“Everyone is a genius. But if you judge a fish by its ability to climb a tree, it will live its whole life believing it’s stupid, ” says Joshua Katz in his fascinating TED talk called the “Toxic Culture of Education.”
Katz is an inspiring math teacher who has worked with students who fall in the bottom 25 percent in math. Those students are at risk of failing or dropping out, he says. They believe if they don’t go to college, they have no worth, which means their only alternatives are to be underemployed, find illegal work, or to abuse the social welfare system, he says.
“It doesn’t matter if a student is a gifted artist, a loving caretaker, talented musician, or poetic writer, those students are the fish being judged on how they climb trees because we say the end-all, be-all is college, ” Katz says. “Those students are marginalized by what I call a toxic culture of education.”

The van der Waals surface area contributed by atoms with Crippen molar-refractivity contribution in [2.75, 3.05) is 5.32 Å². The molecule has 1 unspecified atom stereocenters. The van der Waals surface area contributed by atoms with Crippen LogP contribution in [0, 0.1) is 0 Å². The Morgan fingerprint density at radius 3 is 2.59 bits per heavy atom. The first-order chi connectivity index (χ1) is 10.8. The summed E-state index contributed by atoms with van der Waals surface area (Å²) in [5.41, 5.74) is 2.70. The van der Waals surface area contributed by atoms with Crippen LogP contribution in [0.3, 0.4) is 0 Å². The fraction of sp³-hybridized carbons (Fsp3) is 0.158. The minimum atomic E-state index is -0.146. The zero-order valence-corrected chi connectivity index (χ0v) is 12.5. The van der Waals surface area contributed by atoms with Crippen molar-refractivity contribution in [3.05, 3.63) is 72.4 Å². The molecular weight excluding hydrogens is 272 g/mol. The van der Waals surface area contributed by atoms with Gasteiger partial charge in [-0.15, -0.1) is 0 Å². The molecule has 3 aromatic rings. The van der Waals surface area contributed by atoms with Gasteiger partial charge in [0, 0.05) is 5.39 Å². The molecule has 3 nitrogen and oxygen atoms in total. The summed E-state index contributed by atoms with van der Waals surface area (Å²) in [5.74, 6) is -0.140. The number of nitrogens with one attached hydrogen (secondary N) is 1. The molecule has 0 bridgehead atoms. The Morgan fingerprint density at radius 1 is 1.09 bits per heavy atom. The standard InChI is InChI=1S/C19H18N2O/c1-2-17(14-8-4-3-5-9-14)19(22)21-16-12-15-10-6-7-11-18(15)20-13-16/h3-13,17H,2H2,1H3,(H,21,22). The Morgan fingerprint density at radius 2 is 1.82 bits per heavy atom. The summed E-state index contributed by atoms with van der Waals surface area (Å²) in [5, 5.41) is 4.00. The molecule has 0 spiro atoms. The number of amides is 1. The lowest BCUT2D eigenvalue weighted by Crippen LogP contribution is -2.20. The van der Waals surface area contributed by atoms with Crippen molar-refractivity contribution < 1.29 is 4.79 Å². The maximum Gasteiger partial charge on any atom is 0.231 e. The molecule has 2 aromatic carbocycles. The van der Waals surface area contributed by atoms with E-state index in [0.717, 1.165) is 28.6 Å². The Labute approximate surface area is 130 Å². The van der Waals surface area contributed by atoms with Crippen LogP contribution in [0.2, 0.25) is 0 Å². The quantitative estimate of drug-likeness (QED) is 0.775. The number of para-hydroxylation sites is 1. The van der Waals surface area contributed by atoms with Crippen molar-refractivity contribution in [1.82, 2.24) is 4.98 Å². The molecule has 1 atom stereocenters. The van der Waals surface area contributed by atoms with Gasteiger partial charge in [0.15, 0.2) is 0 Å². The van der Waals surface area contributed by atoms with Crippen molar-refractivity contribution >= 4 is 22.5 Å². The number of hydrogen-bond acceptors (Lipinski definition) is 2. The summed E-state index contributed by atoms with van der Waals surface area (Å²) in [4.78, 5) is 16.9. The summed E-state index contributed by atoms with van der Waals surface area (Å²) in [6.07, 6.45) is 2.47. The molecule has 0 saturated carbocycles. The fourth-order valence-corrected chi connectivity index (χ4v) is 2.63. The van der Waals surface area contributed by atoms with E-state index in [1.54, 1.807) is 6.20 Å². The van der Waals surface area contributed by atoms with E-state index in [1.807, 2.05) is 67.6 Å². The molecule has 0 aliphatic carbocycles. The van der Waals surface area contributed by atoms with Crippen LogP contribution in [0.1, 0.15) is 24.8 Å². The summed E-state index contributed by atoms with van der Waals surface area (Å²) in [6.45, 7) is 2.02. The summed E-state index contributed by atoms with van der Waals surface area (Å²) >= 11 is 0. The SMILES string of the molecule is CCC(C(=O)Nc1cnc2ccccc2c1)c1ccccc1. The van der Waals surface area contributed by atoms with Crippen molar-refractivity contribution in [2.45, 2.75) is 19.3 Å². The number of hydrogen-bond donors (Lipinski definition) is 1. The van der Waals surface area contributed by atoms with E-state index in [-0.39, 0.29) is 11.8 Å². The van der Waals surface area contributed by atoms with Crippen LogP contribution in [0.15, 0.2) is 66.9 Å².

He points out that our educational system is too burdened by testing and accountability to effectively serve its students and free them up to really learn. He blames No Child Left Behind, standardized testing, common core, and for-profit private education companies trying to sell packaged “solutions.”
Katz says that policymakers ignore the fact that poverty, hunger and home environments are major contributors to student achievement and that the characteristics of students – their habits and values – are what really determine their success.
“If a student fails algebra, it’s usually not because of a cognitive problem, ” he says. We need to ask: How can we help our students be better learners?
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